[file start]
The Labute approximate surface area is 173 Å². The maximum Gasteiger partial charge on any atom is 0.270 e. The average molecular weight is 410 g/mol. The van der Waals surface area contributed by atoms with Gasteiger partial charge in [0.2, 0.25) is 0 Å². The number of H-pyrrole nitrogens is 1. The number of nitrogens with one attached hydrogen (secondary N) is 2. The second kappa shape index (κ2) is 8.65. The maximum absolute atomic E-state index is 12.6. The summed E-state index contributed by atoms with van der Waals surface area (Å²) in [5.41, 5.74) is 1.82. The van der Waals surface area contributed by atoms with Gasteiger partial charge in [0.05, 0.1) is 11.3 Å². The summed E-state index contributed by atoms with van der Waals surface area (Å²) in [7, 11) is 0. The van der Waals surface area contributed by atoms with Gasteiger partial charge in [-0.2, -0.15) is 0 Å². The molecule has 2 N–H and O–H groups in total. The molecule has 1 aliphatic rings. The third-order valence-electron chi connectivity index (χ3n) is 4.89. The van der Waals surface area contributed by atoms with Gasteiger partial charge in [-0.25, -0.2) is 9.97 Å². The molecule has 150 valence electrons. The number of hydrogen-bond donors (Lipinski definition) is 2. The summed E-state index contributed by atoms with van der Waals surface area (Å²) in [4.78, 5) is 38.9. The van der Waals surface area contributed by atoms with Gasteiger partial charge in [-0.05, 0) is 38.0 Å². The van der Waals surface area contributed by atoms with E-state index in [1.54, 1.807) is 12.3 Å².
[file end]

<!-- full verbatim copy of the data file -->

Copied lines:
The Labute approximate surface area is 173 Å². The maximum Gasteiger partial charge on any atom is 0.270 e. The average molecular weight is 410 g/mol. The van der Waals surface area contributed by atoms with Gasteiger partial charge in [0.2, 0.25) is 0 Å². The number of H-pyrrole nitrogens is 1. The number of nitrogens with one attached hydrogen (secondary N) is 2. The second kappa shape index (κ2) is 8.65. The maximum absolute atomic E-state index is 12.6. The summed E-state index contributed by atoms with van der Waals surface area (Å²) in [5.41, 5.74) is 1.82. The van der Waals surface area contributed by atoms with Gasteiger partial charge in [0.05, 0.1) is 11.3 Å². The summed E-state index contributed by atoms with van der Waals surface area (Å²) in [7, 11) is 0. The van der Waals surface area contributed by atoms with Gasteiger partial charge in [-0.2, -0.15) is 0 Å². The molecule has 2 N–H and O–H groups in total. The molecule has 1 aliphatic rings. The third-order valence-electron chi connectivity index (χ3n) is 4.89. The van der Waals surface area contributed by atoms with Gasteiger partial charge in [-0.25, -0.2) is 9.97 Å². The molecule has 150 valence electrons. The number of hydrogen-bond donors (Lipinski definition) is 2. The summed E-state index contributed by atoms with van der Waals surface area (Å²) in [4.78, 5) is 38.9. The van der Waals surface area contributed by atoms with Gasteiger partial charge in [-0.05, 0) is 38.0 Å². The van der Waals surface area contributed by atoms with E-state index in [1.54, 1.807) is 12.3 Å².